Mexico and Central America: The ICRC presents its 2021 humanitarian report, a call for a fair and equal access to vaccination
The Regional Delegation of the International Committee of the Red Cross (ICRC) for Mexico and Central America has presented its 2021 Humanitarian Report, which details its concerns over the exacerbated humanitarian needs in the region this year due to the impact of the COVID-19 pandemic and the hurricanes in Central America, which have increased the vulnerability of communities already riddled with violence. To overcome these challenging times, the institution stresses the crucial importance of a coordinated action between humanitarian organizations, states and civil society, to help weather the pandemic and decrease the impact of violence.
"Without a doubt, our greatest hope in tackling this pandemic is vaccination. Now that we have seen positive developments in this regard, it is crucial that vaccines be distributed universally, free of charge, without any form of discrimination and with utmost priority to the most vulnerable parts of the population," said Jordi Raich, head of the Regional Delegation of the ICRC for Mexico and Central America. "It is essential that vaccines be accessible to all and do not give rise to further inequality. This means that governments must take migrant populations, displaced persons and persons deprived of liberty into consideration and ensure they be included within vulnerable groups."
Raich added that one of the most pressing challenges on a regional and global level is tackling the pandemic, which is aggravating inequality and accentuating the consequences of violence. "The vaccines are here. Whether or not everyone will be safe from COVID-19 depends solely on us, because no one will be safe until everybody is safe."
The head of the ICRC in Mexico and Central America acknowledged that putting an end to the "other epidemic"—in reference to violence—is a much more complex challenge that requires urgent, short-term action as well as sustained efforts over time. He went on to express his concern over the persistence of visible and invisible consequences of violence—such as murders, disappearances, internal displacement, movement restrictions, extortion, mental health problems and limited access to basic services such as healthcare or education—across the region.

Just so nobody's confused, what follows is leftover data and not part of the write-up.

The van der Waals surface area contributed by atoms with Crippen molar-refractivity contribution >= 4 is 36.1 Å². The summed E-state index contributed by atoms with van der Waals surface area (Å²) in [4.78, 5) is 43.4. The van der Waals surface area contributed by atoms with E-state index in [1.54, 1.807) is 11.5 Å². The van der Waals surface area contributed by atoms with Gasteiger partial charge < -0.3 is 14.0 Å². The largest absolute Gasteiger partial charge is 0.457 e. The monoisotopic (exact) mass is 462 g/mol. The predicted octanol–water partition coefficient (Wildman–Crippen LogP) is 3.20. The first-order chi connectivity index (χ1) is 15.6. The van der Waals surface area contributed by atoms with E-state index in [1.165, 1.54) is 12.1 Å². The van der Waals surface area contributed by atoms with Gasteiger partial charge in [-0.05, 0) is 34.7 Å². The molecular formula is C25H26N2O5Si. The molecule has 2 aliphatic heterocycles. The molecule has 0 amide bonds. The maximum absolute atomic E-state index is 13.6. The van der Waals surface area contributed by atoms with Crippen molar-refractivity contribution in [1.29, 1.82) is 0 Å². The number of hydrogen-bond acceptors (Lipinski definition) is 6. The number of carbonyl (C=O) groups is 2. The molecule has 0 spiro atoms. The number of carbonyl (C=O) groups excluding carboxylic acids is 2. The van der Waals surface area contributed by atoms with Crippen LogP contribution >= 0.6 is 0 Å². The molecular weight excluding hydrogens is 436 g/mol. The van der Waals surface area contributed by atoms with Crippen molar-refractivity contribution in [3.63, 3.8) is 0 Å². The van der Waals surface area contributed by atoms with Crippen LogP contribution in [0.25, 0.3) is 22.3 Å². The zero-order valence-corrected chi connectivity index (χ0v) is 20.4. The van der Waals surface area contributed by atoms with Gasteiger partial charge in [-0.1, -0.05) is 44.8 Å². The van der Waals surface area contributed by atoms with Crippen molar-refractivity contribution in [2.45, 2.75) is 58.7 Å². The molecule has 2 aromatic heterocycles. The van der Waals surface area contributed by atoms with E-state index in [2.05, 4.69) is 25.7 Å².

Raich also claimed that 2021 will be a challenging year for humanitarian response in areas where violence rates continue to bring suffering to the population: "The possibility of an increase in inequality, displacement, migration, and consequently the risk of family separation and disappearances, is undeniable."
Present on the field, close to those who need us most
The Humanitarian Report summarises the work that the ICRC carries out in the region alongside the National Societies of the Red Cross, local authorities and civil society organizations. It also puts forward the main humanitarian challenges for Mexico and Central America in 2021. The institution has permanent regional offices in Mexico City (Mexico), Tegucigalpa and San Pedro Sula (Honduras), San Salvador (El Salvador), Guatemala City (Guatemala) and Managua (Nicaragua).
Last year, thanks to our coordinated action with the region's National Societies of the Red Cross, the ICRC directly supported over 200,000 people, while hundreds of thousands more benefitted indirectly from our support for other organizations, thanks to advocacy efforts or structural changes brought about by our interventions.
In 2020, the ICRC conducted 89 visits to 39 detention centres in the region, including migration stations, benefitting over 40,000 persons deprived of liberty. It also helped over 66,000 people restore or maintain family contact through toll-free phone calls, provided safe shelter and food to 472 people who had been displaced due to violence in El Salvador and Honduras, and supported the physical rehabilitation of over 1,227 people (migrants and victims of violence) through prosthetics, orthotics and therapeutic treatments.
Among other actions, the ICRC provided support to 104 collectives representing the families of missing persons in Mexico and Central America and helped locate 192 people who were declared missing in the context of migration, natural disasters and other humanitarian incidents. It offered medical assistance to 31,888 migrants through 12 assistance centres operated by the National Societies of the Red Cross in Mexico, Honduras and Guatemala. The organization also deepened its dialogue with the armed and security forces officials regarding the use of force and human rights international standards.
The response to the impact of violence in the region will continue to be the ICRC's main focus throughout 2021, in order to minimise the humanitarian consequences faced by the most vulnerable groups: migrants, displaced persons, families of missing people, healthcare professionals, communities affected by violence and persons deprived of liberty.
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